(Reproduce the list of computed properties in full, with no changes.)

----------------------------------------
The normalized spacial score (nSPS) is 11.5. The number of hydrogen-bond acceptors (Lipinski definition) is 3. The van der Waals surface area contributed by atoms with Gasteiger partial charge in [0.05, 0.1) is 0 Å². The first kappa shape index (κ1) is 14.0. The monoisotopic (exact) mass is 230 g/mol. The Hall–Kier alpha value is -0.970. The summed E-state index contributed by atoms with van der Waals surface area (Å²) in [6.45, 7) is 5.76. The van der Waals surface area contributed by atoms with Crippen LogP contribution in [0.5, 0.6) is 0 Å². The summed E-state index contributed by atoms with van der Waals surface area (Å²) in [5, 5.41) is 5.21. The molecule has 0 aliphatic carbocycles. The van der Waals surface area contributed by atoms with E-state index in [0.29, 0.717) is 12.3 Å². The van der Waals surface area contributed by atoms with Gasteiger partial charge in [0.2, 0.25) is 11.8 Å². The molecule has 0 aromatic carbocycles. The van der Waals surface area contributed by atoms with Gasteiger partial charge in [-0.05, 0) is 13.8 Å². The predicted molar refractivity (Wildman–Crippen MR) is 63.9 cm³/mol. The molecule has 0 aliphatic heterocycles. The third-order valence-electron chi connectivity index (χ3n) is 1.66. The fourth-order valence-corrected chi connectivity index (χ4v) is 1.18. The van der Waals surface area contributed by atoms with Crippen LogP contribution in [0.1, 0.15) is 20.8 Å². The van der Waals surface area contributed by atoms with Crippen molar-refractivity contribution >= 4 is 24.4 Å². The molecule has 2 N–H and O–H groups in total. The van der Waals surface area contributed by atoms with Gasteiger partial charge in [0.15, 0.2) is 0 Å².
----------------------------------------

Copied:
The normalized spacial score (nSPS) is 11.5. The number of hydrogen-bond acceptors (Lipinski definition) is 3. The van der Waals surface area contributed by atoms with Gasteiger partial charge in [0.05, 0.1) is 0 Å². The first kappa shape index (κ1) is 14.0. The monoisotopic (exact) mass is 230 g/mol. The Hall–Kier alpha value is -0.970. The summed E-state index contributed by atoms with van der Waals surface area (Å²) in [6.45, 7) is 5.76. The van der Waals surface area contributed by atoms with Crippen LogP contribution in [0.5, 0.6) is 0 Å². The summed E-state index contributed by atoms with van der Waals surface area (Å²) in [5, 5.41) is 5.21. The molecule has 0 aliphatic carbocycles. The van der Waals surface area contributed by atoms with E-state index in [0.29, 0.717) is 12.3 Å². The van der Waals surface area contributed by atoms with Gasteiger partial charge in [0.2, 0.25) is 11.8 Å². The molecule has 0 aromatic carbocycles. The van der Waals surface area contributed by atoms with Gasteiger partial charge in [-0.05, 0) is 13.8 Å². The predicted molar refractivity (Wildman–Crippen MR) is 63.9 cm³/mol. The molecule has 0 aliphatic heterocycles. The third-order valence-electron chi connectivity index (χ3n) is 1.66. The fourth-order valence-corrected chi connectivity index (χ4v) is 1.18. The van der Waals surface area contributed by atoms with Crippen LogP contribution in [0.1, 0.15) is 20.8 Å². The van der Waals surface area contributed by atoms with Crippen molar-refractivity contribution >= 4 is 24.4 Å². The molecule has 2 N–H and O–H groups in total. The van der Waals surface area contributed by atoms with Gasteiger partial charge in [0.15, 0.2) is 0 Å².